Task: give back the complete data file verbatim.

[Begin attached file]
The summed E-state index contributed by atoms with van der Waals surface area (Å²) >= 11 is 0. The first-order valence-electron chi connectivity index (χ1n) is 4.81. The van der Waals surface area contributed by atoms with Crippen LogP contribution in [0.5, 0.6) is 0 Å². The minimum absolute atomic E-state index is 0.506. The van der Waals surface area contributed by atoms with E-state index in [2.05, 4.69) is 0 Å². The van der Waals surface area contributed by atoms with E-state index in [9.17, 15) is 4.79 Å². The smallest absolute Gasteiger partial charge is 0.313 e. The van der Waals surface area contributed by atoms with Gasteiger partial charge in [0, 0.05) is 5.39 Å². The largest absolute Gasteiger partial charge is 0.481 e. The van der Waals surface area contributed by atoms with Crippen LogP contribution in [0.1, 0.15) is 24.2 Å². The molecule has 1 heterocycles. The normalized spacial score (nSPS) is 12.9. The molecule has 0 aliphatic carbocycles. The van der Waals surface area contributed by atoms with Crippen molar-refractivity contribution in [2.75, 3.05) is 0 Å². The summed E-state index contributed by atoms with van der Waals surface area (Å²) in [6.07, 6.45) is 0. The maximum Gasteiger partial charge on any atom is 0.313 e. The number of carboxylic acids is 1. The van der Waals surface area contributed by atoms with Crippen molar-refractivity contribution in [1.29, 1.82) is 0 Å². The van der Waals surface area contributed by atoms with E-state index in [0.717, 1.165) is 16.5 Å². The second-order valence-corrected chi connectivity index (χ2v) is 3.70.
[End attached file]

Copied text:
The summed E-state index contributed by atoms with van der Waals surface area (Å²) >= 11 is 0. The first-order valence-electron chi connectivity index (χ1n) is 4.81. The van der Waals surface area contributed by atoms with Crippen LogP contribution in [0.5, 0.6) is 0 Å². The minimum absolute atomic E-state index is 0.506. The van der Waals surface area contributed by atoms with E-state index in [2.05, 4.69) is 0 Å². The van der Waals surface area contributed by atoms with E-state index in [9.17, 15) is 4.79 Å². The smallest absolute Gasteiger partial charge is 0.313 e. The van der Waals surface area contributed by atoms with Gasteiger partial charge in [0, 0.05) is 5.39 Å². The largest absolute Gasteiger partial charge is 0.481 e. The van der Waals surface area contributed by atoms with Crippen LogP contribution in [0.1, 0.15) is 24.2 Å². The molecule has 1 heterocycles. The normalized spacial score (nSPS) is 12.9. The molecule has 0 aliphatic carbocycles. The van der Waals surface area contributed by atoms with Crippen molar-refractivity contribution in [2.75, 3.05) is 0 Å². The summed E-state index contributed by atoms with van der Waals surface area (Å²) in [6.07, 6.45) is 0. The maximum Gasteiger partial charge on any atom is 0.313 e. The number of carboxylic acids is 1. The van der Waals surface area contributed by atoms with Crippen molar-refractivity contribution in [1.29, 1.82) is 0 Å². The van der Waals surface area contributed by atoms with E-state index in [0.717, 1.165) is 16.5 Å². The second-order valence-corrected chi connectivity index (χ2v) is 3.70.